The following error popped up in an RMAN backup which was attempting to delete archived logs that had been backed up twice, at least, and were created more than two days ago:
RMAN-03009: failure of delete command on default channel at 09/12/2014 08:43:50 ORA-15028: ASM file '+FRA/MY_DBNAME/archivelog/2014_09_09/thread_1_seq_35804.3258.857840113' not dropped; currently being accessed
(Database names changed to protect the innocent, as usual.)
David Marcos has a blog entry from September 2010 on this very matter at http://davidalejomarcos.wordpress.com/2010/09/07/unable-to-delete-archive-log-and-fra-is-filling/ which suggests killing the various arc processes for the database in question, one by one. Oracle will restart them and the database will stay up.
Now I don’t know about you, but in my case, this was a production database and I have a certain trepidation about killing off background processes at random in the hope that it will cure a fault. That sort of approach may work for Windows faults and problems, but this is a real server, running under Unix. 😉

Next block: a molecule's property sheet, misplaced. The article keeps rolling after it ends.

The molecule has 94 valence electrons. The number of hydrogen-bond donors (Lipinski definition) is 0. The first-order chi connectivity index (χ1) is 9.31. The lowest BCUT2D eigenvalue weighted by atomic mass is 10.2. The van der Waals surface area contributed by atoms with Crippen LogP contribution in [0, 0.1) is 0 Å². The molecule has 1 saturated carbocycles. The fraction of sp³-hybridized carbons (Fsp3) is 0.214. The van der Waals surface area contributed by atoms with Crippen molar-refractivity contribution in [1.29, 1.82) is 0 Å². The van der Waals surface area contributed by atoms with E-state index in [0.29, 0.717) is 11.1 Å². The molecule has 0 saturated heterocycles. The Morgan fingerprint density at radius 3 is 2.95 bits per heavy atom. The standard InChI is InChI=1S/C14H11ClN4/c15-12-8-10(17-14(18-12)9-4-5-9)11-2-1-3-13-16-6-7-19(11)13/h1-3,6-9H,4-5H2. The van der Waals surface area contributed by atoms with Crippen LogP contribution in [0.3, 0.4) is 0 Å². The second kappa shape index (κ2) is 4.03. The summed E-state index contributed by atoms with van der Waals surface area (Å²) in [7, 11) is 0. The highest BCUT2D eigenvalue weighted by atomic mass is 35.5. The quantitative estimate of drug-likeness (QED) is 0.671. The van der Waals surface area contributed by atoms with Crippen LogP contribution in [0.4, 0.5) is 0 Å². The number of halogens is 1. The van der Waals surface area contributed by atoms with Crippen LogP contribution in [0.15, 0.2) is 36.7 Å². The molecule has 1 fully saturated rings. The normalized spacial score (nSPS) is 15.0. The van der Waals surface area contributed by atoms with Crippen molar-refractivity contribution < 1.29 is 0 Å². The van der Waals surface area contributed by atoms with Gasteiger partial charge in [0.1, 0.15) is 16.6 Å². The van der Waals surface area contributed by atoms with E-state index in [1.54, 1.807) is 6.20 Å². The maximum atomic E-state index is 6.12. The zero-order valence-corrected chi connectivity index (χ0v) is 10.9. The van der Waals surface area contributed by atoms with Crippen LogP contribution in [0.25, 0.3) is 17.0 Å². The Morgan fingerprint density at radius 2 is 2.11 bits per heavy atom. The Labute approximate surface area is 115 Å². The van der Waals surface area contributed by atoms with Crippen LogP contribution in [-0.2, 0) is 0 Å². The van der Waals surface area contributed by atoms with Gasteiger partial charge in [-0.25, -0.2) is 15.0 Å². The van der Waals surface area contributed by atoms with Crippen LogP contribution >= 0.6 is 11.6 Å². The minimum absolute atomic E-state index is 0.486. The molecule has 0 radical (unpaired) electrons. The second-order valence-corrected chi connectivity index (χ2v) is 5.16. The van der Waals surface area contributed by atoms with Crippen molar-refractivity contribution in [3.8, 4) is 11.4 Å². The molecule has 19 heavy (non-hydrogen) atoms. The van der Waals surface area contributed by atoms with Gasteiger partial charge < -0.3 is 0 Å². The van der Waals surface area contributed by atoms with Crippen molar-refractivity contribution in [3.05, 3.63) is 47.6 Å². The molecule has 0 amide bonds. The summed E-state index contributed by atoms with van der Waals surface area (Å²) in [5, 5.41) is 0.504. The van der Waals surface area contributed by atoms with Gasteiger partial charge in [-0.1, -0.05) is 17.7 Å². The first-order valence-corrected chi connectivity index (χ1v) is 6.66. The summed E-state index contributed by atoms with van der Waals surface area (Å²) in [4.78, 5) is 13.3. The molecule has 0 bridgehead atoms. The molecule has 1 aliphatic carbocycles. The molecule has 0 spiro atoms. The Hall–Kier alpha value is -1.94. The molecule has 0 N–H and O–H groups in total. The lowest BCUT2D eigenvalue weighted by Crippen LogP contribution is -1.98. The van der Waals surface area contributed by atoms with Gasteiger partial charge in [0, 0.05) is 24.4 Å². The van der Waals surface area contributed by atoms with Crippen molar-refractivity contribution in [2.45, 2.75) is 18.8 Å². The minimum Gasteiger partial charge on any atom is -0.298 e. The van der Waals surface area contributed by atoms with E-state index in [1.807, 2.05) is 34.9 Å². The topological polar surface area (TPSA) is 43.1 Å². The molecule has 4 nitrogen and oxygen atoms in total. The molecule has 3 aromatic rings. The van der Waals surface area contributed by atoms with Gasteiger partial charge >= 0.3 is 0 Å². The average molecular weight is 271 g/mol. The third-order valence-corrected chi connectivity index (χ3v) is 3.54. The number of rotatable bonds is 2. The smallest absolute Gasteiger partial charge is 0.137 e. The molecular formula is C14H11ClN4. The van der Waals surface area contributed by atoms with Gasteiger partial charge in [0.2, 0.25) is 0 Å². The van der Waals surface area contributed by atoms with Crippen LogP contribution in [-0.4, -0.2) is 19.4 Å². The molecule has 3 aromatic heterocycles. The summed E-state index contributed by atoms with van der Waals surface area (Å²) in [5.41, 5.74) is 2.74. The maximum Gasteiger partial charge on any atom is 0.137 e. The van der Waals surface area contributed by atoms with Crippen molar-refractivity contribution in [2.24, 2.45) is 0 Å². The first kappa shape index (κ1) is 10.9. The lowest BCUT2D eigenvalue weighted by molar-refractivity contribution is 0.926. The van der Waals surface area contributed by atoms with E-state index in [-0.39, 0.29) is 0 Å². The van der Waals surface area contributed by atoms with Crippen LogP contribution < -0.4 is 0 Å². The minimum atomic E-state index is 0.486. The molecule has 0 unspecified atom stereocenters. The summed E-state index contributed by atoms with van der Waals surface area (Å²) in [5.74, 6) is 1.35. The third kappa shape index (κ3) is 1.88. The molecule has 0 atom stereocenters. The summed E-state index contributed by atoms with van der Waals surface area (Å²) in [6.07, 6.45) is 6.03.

asmcmd shell at Oracle version 11.2 there is the useful
lsof command that will return details of who, or what, has a file opened, but in my case, the version was only 11.1, which doesn’t have anything much in the way of useful commands!
I decided, in the absence of
lsof to search the alert log for the archived log’s filename to see if any of the arc processes recorded having had a problem with the file. They didn’t, but I did find the following:
LOGMINER: Begin mining logfile ... +FRA/MY_DBNAME/archivelog/2014_09_09/thread_1_seq_35804.3258.857840113 LOGMINER: Begin mining logfile ... +FRA/MY_DBNAME/archivelog/2014_09_09/thread_2_seq_37567.2138.857839917 LOGMINER: End mining logfile ... +FRA/MY_DBNAME/archivelog/2014_09_09/thread_2_seq_37567.2138.857839917 LOGMINER: Begin mining logfile ... +FRA/MY_DBNAME/archivelog/2014_09_09/thread_2_seq_37568.2810.857841217
From the above, it is plain to see that it is most unlikely that the arc processes would have been the culprits here. One of the other DBAs had started a log mining session for a few files, but had not ended the session for two of them.
Getting the DBA to run a quick
DBMS_LOGMNR.REMOVE_LOGFILE(...) and/or a
DBMS_LOGMNR.END_LOGMNR resolved the problem. Thankfully, the session running the log mining was still open, I am not sure what would happen if the session had already been closed, perhaps a full database restart would have been required – but as Wikipedia often says, “needs validation”.